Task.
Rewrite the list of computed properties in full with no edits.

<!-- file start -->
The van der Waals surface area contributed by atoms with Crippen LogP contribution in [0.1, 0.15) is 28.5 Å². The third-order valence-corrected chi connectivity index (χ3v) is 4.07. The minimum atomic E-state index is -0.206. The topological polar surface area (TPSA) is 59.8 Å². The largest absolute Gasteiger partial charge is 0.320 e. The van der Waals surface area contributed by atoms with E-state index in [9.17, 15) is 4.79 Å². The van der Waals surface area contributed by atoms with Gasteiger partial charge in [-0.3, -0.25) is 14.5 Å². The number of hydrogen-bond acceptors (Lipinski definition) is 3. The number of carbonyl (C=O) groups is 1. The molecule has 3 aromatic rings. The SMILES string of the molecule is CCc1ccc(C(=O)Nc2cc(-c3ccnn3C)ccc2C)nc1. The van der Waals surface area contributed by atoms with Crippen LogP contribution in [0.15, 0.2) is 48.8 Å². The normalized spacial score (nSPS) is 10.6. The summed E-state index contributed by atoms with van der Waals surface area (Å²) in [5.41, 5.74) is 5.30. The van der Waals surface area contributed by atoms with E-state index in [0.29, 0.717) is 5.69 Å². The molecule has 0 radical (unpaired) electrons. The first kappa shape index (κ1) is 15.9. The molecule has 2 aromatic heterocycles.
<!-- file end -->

The van der Waals surface area contributed by atoms with Crippen LogP contribution in [0.1, 0.15) is 28.5 Å². The third-order valence-corrected chi connectivity index (χ3v) is 4.07. The minimum atomic E-state index is -0.206. The topological polar surface area (TPSA) is 59.8 Å². The largest absolute Gasteiger partial charge is 0.320 e. The van der Waals surface area contributed by atoms with E-state index in [9.17, 15) is 4.79 Å². The van der Waals surface area contributed by atoms with Gasteiger partial charge in [-0.3, -0.25) is 14.5 Å². The number of hydrogen-bond acceptors (Lipinski definition) is 3. The number of carbonyl (C=O) groups is 1. The molecule has 3 aromatic rings. The SMILES string of the molecule is CCc1ccc(C(=O)Nc2cc(-c3ccnn3C)ccc2C)nc1. The van der Waals surface area contributed by atoms with Crippen LogP contribution in [0.15, 0.2) is 48.8 Å². The normalized spacial score (nSPS) is 10.6. The summed E-state index contributed by atoms with van der Waals surface area (Å²) in [5.41, 5.74) is 5.30. The van der Waals surface area contributed by atoms with E-state index in [0.29, 0.717) is 5.69 Å². The molecule has 0 radical (unpaired) electrons. The first kappa shape index (κ1) is 15.9. The molecule has 2 aromatic heterocycles.